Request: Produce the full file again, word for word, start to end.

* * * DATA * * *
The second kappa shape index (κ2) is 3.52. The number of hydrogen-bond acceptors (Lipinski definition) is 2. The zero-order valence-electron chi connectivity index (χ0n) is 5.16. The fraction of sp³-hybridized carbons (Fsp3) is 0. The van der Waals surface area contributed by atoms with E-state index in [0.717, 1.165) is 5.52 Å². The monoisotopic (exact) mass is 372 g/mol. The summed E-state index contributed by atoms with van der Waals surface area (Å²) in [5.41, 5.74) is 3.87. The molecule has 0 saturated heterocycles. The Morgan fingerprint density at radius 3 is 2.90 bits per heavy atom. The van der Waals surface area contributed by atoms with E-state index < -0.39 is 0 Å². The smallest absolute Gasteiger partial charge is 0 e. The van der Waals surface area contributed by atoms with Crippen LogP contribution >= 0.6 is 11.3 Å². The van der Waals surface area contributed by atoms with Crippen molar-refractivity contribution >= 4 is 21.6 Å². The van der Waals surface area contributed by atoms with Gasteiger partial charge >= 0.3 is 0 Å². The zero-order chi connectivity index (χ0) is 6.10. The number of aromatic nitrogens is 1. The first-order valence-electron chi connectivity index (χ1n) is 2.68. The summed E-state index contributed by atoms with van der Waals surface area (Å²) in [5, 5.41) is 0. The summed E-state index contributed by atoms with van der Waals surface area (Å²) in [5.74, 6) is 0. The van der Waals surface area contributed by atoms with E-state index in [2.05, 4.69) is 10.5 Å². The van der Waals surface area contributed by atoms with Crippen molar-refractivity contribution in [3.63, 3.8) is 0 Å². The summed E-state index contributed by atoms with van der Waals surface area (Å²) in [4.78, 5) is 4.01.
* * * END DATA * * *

The second kappa shape index (κ2) is 3.52. The number of hydrogen-bond acceptors (Lipinski definition) is 2. The zero-order valence-electron chi connectivity index (χ0n) is 5.16. The fraction of sp³-hybridized carbons (Fsp3) is 0. The van der Waals surface area contributed by atoms with E-state index in [0.717, 1.165) is 5.52 Å². The monoisotopic (exact) mass is 372 g/mol. The summed E-state index contributed by atoms with van der Waals surface area (Å²) in [5.41, 5.74) is 3.87. The molecule has 0 saturated heterocycles. The Morgan fingerprint density at radius 3 is 2.90 bits per heavy atom. The van der Waals surface area contributed by atoms with E-state index < -0.39 is 0 Å². The smallest absolute Gasteiger partial charge is 0 e. The van der Waals surface area contributed by atoms with Crippen LogP contribution >= 0.6 is 11.3 Å². The van der Waals surface area contributed by atoms with Crippen molar-refractivity contribution >= 4 is 21.6 Å². The van der Waals surface area contributed by atoms with Gasteiger partial charge >= 0.3 is 0 Å². The zero-order chi connectivity index (χ0) is 6.10. The number of aromatic nitrogens is 1. The first-order valence-electron chi connectivity index (χ1n) is 2.68. The summed E-state index contributed by atoms with van der Waals surface area (Å²) in [5, 5.41) is 0. The summed E-state index contributed by atoms with van der Waals surface area (Å²) in [5.74, 6) is 0. The van der Waals surface area contributed by atoms with E-state index in [2.05, 4.69) is 10.5 Å². The van der Waals surface area contributed by atoms with Crippen molar-refractivity contribution in [3.63, 3.8) is 0 Å². The summed E-state index contributed by atoms with van der Waals surface area (Å²) in [4.78, 5) is 4.01.